Completed in September, the Hyatt Regency San Francisco’s multimillion-dollar renovation of its 821 guestrooms features a contemporary design influenced by the waterfront location. “Urban Modernism Enriched by a Diverse Cultural Landscape was the core concept behind the transformation,” says Magdalena Laska, associate | interior designer, Looney & Associates. “The guestrooms feature a neutral envelope, grounded by natural wood and concrete tones, and punctuated with deeply saturated pops of color. The details, textures, and colors found in the design were inspired by the surrounding locale. Cool grays and black metals are inspired by the hotel’s brutalist architecture style. Deep teal blue is reflective of the bay waters. Shades of terracotta and gold, as seen in surrounding street art and architecture, are layered in the art and pillows.” Guestrooms also offer updated furniture, including new platform beds with integrated sconces, uplighting, and internal power units. “A wireless master switch was installed at the headboard, eliminating the need for additional wiring or power,” says Laska. “And motion-activated nightlights were incorporated at each side of bed base.” Bathrooms feature new spacious showers, rainfall showerheads, stone countertops, and 44-inch vanity mirrors with internal lighting. “Within the bathroom, cooler light is used to represent daylight more accurately,” she notes. “Individually controlled overhead downlights and internally lit vanity mirrors minimize shadows and allow guests flexibility in controlling light levels.” Like most large-scale guestroom renovations, the Hyatt Regency San Francisco project called for resourceful cost control, and Laska provides several examples: “A custom heavy texture was added on the wallcovering to minimize wall preparation. Routed pulls added a level of detail to all drawers and eliminated the need for decorative hardware. The globe lamps were manufactured in acrylic in lieu of glass. And the new bathroom vanities were thoughtfully designed to eliminate the need for plumbing relocations regardless of existing bath configurations.”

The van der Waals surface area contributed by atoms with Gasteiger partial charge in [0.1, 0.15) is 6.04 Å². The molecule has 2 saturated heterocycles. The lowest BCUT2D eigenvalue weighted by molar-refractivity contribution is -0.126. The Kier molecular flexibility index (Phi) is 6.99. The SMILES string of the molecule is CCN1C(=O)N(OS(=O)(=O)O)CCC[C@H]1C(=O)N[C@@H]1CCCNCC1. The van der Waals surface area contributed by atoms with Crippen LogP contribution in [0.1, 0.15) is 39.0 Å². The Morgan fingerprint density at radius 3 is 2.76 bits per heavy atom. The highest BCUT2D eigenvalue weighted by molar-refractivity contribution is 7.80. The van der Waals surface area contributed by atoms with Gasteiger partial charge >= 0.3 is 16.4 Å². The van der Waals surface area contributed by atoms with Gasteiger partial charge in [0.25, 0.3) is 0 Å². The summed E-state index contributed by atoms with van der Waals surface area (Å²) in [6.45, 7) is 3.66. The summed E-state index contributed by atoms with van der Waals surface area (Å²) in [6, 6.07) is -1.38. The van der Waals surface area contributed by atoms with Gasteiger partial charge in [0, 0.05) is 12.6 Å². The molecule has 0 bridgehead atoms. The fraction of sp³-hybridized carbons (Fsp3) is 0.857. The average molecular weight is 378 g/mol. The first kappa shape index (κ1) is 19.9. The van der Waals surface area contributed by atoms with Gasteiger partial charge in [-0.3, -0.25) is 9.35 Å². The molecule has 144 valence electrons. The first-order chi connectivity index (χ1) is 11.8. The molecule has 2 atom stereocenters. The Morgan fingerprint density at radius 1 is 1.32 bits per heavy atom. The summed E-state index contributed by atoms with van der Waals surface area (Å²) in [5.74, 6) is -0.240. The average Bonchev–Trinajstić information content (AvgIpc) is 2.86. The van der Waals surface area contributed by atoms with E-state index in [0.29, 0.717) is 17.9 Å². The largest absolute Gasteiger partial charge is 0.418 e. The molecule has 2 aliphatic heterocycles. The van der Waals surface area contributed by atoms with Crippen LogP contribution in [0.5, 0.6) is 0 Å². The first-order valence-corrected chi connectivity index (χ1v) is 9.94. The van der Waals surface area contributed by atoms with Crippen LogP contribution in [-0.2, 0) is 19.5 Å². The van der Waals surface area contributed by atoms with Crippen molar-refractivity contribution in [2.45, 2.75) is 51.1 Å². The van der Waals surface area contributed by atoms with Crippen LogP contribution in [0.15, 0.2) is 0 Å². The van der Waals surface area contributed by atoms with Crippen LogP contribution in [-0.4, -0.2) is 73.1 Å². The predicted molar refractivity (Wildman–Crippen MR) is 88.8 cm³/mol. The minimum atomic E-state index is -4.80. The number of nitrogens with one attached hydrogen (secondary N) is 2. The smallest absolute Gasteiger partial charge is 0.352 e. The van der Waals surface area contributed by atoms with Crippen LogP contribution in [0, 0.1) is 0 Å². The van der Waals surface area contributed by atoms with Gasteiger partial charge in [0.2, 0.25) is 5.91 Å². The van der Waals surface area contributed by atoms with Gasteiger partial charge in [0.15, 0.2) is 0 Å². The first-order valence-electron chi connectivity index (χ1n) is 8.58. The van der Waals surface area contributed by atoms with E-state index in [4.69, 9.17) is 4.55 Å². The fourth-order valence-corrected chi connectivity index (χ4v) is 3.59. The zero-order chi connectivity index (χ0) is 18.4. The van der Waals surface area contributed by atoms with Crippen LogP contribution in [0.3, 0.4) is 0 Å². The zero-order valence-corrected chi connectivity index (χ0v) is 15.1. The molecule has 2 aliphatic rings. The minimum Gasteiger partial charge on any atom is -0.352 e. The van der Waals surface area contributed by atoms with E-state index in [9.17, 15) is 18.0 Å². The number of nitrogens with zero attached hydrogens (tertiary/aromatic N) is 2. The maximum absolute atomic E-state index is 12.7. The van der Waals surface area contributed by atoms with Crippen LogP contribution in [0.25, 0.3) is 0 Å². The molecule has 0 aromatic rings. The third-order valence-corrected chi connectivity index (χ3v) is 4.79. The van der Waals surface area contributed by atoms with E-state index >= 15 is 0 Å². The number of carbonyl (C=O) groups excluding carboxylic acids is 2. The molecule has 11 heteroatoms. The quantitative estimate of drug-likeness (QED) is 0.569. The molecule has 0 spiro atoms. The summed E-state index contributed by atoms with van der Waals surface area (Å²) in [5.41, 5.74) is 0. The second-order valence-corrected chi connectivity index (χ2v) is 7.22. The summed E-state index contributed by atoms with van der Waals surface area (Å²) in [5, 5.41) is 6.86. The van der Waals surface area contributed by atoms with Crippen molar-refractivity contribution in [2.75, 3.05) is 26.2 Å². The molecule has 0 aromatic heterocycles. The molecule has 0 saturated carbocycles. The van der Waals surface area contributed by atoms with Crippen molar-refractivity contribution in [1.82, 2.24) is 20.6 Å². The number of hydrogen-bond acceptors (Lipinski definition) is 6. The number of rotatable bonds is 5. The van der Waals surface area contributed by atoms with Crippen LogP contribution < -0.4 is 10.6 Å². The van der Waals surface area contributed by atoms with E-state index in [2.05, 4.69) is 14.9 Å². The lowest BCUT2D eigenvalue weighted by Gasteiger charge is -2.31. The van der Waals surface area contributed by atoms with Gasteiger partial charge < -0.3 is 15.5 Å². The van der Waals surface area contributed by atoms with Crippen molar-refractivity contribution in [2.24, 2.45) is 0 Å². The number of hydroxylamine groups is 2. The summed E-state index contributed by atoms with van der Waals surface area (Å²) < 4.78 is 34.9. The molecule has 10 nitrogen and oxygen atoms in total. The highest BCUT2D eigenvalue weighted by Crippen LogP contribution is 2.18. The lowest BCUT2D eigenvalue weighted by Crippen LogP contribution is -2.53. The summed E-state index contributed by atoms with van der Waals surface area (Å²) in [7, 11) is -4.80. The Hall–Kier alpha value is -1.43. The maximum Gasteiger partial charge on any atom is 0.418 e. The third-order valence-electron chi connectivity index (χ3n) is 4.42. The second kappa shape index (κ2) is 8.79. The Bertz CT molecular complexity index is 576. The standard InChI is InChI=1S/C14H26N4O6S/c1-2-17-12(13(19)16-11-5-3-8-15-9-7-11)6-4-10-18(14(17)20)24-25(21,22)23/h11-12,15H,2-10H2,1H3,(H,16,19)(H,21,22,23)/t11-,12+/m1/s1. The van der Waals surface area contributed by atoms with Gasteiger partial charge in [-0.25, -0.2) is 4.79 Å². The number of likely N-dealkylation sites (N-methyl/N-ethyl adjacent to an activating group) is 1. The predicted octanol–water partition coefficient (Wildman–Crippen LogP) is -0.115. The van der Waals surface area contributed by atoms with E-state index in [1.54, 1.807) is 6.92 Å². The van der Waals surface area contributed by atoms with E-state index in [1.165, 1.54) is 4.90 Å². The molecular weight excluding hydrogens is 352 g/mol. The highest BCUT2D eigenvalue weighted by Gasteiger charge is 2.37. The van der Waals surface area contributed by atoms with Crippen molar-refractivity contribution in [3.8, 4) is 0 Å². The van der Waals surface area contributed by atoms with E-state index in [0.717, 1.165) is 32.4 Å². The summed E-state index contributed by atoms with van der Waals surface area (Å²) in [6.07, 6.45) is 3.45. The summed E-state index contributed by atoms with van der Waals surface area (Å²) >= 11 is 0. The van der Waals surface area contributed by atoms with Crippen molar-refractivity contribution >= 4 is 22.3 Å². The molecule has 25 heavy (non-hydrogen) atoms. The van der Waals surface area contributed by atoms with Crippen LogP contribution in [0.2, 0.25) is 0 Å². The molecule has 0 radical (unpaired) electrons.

1Local Artwork

Rooms feature the work of Bay Area artists. “The artwork was curated in partnership with Local Language, an Oakland-based studio and art consultant,” says Laska. “The collection showcases a unique take on local landmarks.”

2Value Engineering

The stone-surface desks are an example of value engineering. “Man-made quartz instead of natural quartzite was used on horizontal surfaces for durability as well as affordability,” says Laska.

3Work and Leisure

Among the renovated guestrooms’ new contemporary furniture is an 84-inch chaise lounge chair, complemented by a flexible side table that doubles as a working surface.

4Lighting Variety

Multiple sources of light, both ambient and task-focused, are implemented for both functionality and aesthetics. “The lamp on the nightstand between beds adds a residential feel, and frosted shades throughout prevent glare and eye fatigue,” Laska explains.

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George Seli is the editor of LODGING.